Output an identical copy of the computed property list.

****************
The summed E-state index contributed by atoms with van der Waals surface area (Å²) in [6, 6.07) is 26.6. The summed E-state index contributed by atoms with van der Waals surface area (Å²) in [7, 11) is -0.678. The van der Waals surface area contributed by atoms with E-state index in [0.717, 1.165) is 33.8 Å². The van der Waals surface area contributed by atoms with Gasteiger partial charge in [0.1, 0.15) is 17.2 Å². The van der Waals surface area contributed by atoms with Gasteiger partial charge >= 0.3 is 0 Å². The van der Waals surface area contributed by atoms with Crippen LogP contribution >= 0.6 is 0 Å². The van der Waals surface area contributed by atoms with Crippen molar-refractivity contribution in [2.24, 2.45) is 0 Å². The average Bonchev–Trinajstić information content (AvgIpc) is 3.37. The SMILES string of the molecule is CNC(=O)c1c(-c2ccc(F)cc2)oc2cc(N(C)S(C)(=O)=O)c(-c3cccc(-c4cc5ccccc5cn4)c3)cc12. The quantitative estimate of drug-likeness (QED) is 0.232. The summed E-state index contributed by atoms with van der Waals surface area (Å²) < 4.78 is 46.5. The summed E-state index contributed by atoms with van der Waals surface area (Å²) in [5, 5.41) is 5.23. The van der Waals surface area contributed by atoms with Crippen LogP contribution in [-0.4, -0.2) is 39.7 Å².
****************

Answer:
The summed E-state index contributed by atoms with van der Waals surface area (Å²) in [6, 6.07) is 26.6. The summed E-state index contributed by atoms with van der Waals surface area (Å²) in [7, 11) is -0.678. The van der Waals surface area contributed by atoms with E-state index in [0.717, 1.165) is 33.8 Å². The van der Waals surface area contributed by atoms with Gasteiger partial charge in [0.1, 0.15) is 17.2 Å². The van der Waals surface area contributed by atoms with Gasteiger partial charge >= 0.3 is 0 Å². The van der Waals surface area contributed by atoms with Crippen LogP contribution >= 0.6 is 0 Å². The van der Waals surface area contributed by atoms with Crippen molar-refractivity contribution in [2.24, 2.45) is 0 Å². The average Bonchev–Trinajstić information content (AvgIpc) is 3.37. The SMILES string of the molecule is CNC(=O)c1c(-c2ccc(F)cc2)oc2cc(N(C)S(C)(=O)=O)c(-c3cccc(-c4cc5ccccc5cn4)c3)cc12. The quantitative estimate of drug-likeness (QED) is 0.232. The summed E-state index contributed by atoms with van der Waals surface area (Å²) < 4.78 is 46.5. The summed E-state index contributed by atoms with van der Waals surface area (Å²) in [5, 5.41) is 5.23. The van der Waals surface area contributed by atoms with Crippen LogP contribution in [-0.4, -0.2) is 39.7 Å².